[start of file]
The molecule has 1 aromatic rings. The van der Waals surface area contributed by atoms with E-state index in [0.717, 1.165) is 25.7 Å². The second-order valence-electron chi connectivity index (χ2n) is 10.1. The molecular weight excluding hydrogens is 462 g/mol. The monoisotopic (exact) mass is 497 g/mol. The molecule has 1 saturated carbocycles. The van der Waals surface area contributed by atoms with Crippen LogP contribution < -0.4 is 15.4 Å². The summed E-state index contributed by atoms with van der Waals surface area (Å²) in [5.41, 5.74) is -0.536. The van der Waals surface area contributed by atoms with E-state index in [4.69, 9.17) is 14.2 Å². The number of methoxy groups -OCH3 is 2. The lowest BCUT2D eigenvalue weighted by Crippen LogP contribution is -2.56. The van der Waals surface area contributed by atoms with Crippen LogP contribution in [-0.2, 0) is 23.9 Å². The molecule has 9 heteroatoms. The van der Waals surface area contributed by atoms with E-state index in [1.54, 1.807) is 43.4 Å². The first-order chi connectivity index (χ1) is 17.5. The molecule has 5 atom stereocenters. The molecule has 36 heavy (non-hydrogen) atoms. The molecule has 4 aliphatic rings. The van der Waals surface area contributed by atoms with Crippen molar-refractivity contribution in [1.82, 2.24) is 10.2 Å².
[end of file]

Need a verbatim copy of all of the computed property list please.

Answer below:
The molecule has 1 aromatic rings. The van der Waals surface area contributed by atoms with E-state index in [0.717, 1.165) is 25.7 Å². The second-order valence-electron chi connectivity index (χ2n) is 10.1. The molecular weight excluding hydrogens is 462 g/mol. The monoisotopic (exact) mass is 497 g/mol. The molecule has 1 saturated carbocycles. The van der Waals surface area contributed by atoms with Crippen LogP contribution < -0.4 is 15.4 Å². The summed E-state index contributed by atoms with van der Waals surface area (Å²) in [5.41, 5.74) is -0.536. The van der Waals surface area contributed by atoms with E-state index in [4.69, 9.17) is 14.2 Å². The number of methoxy groups -OCH3 is 2. The lowest BCUT2D eigenvalue weighted by Crippen LogP contribution is -2.56. The van der Waals surface area contributed by atoms with Crippen LogP contribution in [-0.2, 0) is 23.9 Å². The molecule has 9 heteroatoms. The van der Waals surface area contributed by atoms with E-state index in [1.54, 1.807) is 43.4 Å². The first-order chi connectivity index (χ1) is 17.5. The molecule has 5 atom stereocenters. The molecule has 36 heavy (non-hydrogen) atoms. The molecule has 4 aliphatic rings. The van der Waals surface area contributed by atoms with Crippen molar-refractivity contribution in [1.82, 2.24) is 10.2 Å².